Preparations for parenteral or intravenous administration are typically contained in a "physiologically compatible carrier." Since the cells utilized in the practice of this invention are live, a physiologically compatible carrier is one that does not impair viability of the cells, i.e., is hypotonic and at physiological pH. Such carriers include sterile aqueous salt solutions, suspensions and emulsions, including saline and buffered media, Ringer's dextrose, dextrose and sodium chloride, and lactated Ringer's solution. Intravenous vehicles include fluid and nutrient replenishers, electrolyte replenishers, such as those based on Ringer's dextrose, and the like. For administration by non-intravenous routes, the carrier can be in the form of clotted plasma, preferably the patient's clotted plasma. Alternatively the carrier can be a plasma-free, physiologically compatible, biodegradable solid or semi-solid, such as a gel, suspension or water soluble jelly. Acacia, methylcellulose and other cellulose derivatives, sodium alginate and tragacanth suspensions or gels are suitable for use as carriers in the practice of this invention, for example, sodium carboxymethylcellulose 2.5%, tragacanth 1.25% and guar gum 0.5%.

In a preferred method of implant at a tumor site, the co-cultured lymphocytes are collected from the co-culture supernatant (after at least 48 hours of co-culture) by centrifugation at the time of surgery. The collected cells are washed two times with injectable saline and re-suspended in platelet free, decalcified plasma obtained from the patient the previous day. The cells in plasma are transported to surgery, the plasma is re-calcified by the addition of calcium, preferably in the form of calcium gluconate so that the plasma clots, embedding the cells in an autologous plasma clot. The patient's tumor is then surgically debulked, and the clot is aseptically minced and implanted into the tumor site.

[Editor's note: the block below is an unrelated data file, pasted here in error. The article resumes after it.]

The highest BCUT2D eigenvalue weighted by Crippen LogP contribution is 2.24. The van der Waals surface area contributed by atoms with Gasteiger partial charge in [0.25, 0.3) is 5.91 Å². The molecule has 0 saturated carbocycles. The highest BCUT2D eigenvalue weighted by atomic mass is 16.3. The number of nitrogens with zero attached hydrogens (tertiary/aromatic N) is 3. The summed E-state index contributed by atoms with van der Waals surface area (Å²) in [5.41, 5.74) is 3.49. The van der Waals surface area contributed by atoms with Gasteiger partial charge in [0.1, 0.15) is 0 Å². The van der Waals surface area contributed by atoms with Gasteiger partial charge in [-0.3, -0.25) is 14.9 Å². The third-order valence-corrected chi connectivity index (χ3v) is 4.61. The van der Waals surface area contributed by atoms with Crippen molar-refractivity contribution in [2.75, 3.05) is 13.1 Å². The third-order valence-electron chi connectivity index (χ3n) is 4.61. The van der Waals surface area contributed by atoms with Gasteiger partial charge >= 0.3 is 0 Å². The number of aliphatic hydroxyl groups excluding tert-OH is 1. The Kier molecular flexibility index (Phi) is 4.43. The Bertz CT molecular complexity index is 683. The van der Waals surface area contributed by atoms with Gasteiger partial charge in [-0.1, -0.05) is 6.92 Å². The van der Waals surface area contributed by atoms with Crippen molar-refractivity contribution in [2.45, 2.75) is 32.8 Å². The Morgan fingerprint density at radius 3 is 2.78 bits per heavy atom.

The following examples illustrate the manner in which the invention can be practiced. It is understood, however, that the examples are for the purpose of illustration and the invention is not to be regarded as limited to any of the specific materials or conditions therein.

EXAMPLE 1 A. Mixed Lymphocyte Cell (MLC) Culture Procedure 1. Collection of Responder PBMC from Unrelated Donor

Peripheral blood mononuclear cells (PBMCs) were collected by leukapheresis from normal healthy donors unrelated to the patient. Donors were pre-screened to test for complete blood count (CBC) with differential, Hepatitis A, B, and C, VDRL, and HIV-I.

Approximately 150 to 300 ml of leukapheresis suspension containing PBMC was collected from each donor, using standard blood donation procedures for supportive apheresis according to the manufacturers' instructions. The leukapheresis was performed using a Fenwall CS 3000 (Deerfield, Ill.) blood cell separator. A flow rate of 40 to 50 ml/min for 2 to 4 hours with lymphocyte yield of 2-4×109 processed a total donor blood volume of 7,000 to 12,000 ml to yield 200 to 250 ml of leukapheresis suspension having less than 1 ml of red cells. If a Cobe 2997 blood cell separator was used, the centrifuge rate was 5×g, the flow rate was up to 45 ml/min, and the collection rate was no more than or equal to 2.5 ml/min.

However, if donor pre-absolute lymphocyte counts were in the 0.6×109 to 1.0×109 range, as little as 150 ml of leukapheresis product was drawn. Hematocrit for the final product was 3.5%. At least one total blood volume was processed for 80% efficiency of lymphocyte collection.

The anticoagulant used was either 2% citrate or a citrate/anticoagulant ratio of ACDA--15 ml/citrate--100 ml; ACDB--25 ml/citrate--100 ml; or CPD--14 ml/citrate--100 ml. To obtain the utmost product purity, the actual and final product from the cell separator was transported as a pure concentrate of cells in autologous plasma. The cells were not washed, and no albumin was added.

2. Preparation of Donor Cells

The leukapheresis product was transported to the MC Oncology Research Laboratory for the production of allogeneic mixed lymphocyte cells (MLCs) for immunotherapy.

Cells were drained from the leukapheresis pack into two or three 250 ml centrifuge tubes, removing and setting aside 3 ml for sterility tests to be done during centrifugation. Cell concentrate was diluted with phosphate buffered saline (PBS) and centrifuged for 7 minutes at 2,000 rpm. Centrifugation was repeated twice for a total of three times to wash the cells free of the clotting factor in the donor's serum.